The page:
HFCSD Health & Wellness Newsletter

June 2019

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Here Comes Summer!

This may be the end of the school year, but it may be the beginning of a great summer and a new step in our grads' lives. What a terrific time of the year.
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Best to Leave Fireworks to the Experts

Summer is synonymous with barbecues, parades and fireworks displays. But along with all the festivities are plenty of visits to emergency rooms – especially during July.

In 2016, at least four people died and about 11,100 were injured badly enough to require medical treatment after fireworks-related incidents, according to the U.S. Consumer Product Safety Commission. And while the majority of these incidents were due to amateurs attempting to use professional-grade, homemade or other illegal fireworks or explosives, thousands were from less powerful devices like small firecrackers and sparklers.

More fires are reported on July 4 than any other day of the year. On a typical Fourth of July, fireworks account for two out of five of all reported fires, according to theNational Fire Protection Association. Each year, fireworks cause on average 1,300 structure fires, 300 vehicle fires and nearly 17,000 other fires resulting in thousands of injuries.

The National Safety Council advises everyone to stay away from all consumer fireworks and to only enjoy fireworks at a public display conducted by professionals.

Following are some fireworks that are legal for consumers to purchase and use in some states. But just because they are legal doesn't mean they're safe. Check out this video by the NFPA.


Every year, young children can be found along parade routes and at festivals with sparklers in hand, but they are a lot more dangerous than most people think. Parents don't realize they burn at about 2,000 degrees – hot enough to melt some metals. Sparklers can quickly ignite clothing, and many children have received severe burns from dropping sparklers on their feet.

Bottle Rockets

These small rockets are attached to a stick, lit by a fuse and typically fired from a bottle. Teens have been known to have bottle rocket wars, firing them at one another and causing chest, head and eye injuries.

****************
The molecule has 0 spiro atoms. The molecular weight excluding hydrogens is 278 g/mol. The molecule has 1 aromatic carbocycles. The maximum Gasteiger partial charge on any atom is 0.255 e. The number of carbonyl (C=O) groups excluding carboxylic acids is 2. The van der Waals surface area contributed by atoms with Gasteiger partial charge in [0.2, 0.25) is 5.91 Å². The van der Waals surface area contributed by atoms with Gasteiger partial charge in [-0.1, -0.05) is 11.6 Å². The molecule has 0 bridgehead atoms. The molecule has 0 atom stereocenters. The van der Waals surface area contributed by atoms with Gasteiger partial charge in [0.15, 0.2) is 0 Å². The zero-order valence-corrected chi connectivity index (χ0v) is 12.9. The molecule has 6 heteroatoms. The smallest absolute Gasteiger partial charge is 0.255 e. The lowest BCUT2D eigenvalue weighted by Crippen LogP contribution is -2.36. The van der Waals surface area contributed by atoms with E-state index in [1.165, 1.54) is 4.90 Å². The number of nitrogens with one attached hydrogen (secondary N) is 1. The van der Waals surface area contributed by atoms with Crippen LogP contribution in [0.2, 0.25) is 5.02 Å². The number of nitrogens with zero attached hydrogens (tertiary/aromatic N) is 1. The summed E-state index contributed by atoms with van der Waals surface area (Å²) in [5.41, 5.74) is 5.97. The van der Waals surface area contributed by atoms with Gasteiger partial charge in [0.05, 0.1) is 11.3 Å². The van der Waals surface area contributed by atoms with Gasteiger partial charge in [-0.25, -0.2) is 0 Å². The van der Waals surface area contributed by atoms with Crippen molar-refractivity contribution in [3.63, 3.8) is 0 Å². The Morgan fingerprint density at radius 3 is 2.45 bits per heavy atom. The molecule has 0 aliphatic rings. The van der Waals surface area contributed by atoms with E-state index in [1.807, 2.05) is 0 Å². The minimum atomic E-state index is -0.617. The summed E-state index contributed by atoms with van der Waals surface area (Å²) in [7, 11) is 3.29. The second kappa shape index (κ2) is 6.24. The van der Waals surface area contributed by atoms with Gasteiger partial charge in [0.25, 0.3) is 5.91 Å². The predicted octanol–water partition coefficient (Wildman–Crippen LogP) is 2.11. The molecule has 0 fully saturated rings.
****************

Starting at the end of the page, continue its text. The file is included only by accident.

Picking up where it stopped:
Physicians at Vanderbilt Eye Institute at Vanderbilt University Medical Center have seen so many eye injuries caused by bottle rockets they conducted a study they hope will lead to better education and "legislative enhancements" on fireworks safety.

"The majority of the children (in the study) ended up with reduced vision, and probably half of those were deemed legally blind," said Dr. Franco Recchia, associate professor of ophthalmology and visual sciences at Vanderbilt.


Firecrackers are designed to explode on the ground. They are often linked together by one long fuse and explode in a series. They are designed to be very noisy, but they also can cause burns and other serious injuries.

Roman Candles

Roman candles eject multiple exploding shells from a tube the user holds in his or her hand. There have been numerous reports of children losing fingers, severe burns and other injuries, which are sometimes caused when the device gets jammed.

Two Words About M-class Fireworks ..... Just don't.

You hear them go off every year: M-80s, M-100s, even M-250s. The unmistakable explosions associated with these devices can rattle the windows of homes for blocks. They are produced illegally and without quality control, have short fuses and cause hundreds of extremely severe injuries each year.

The U.S. Bureau of Alcohol, Tobacco, Firearms and Explosives outlines the risks of these explosive devices.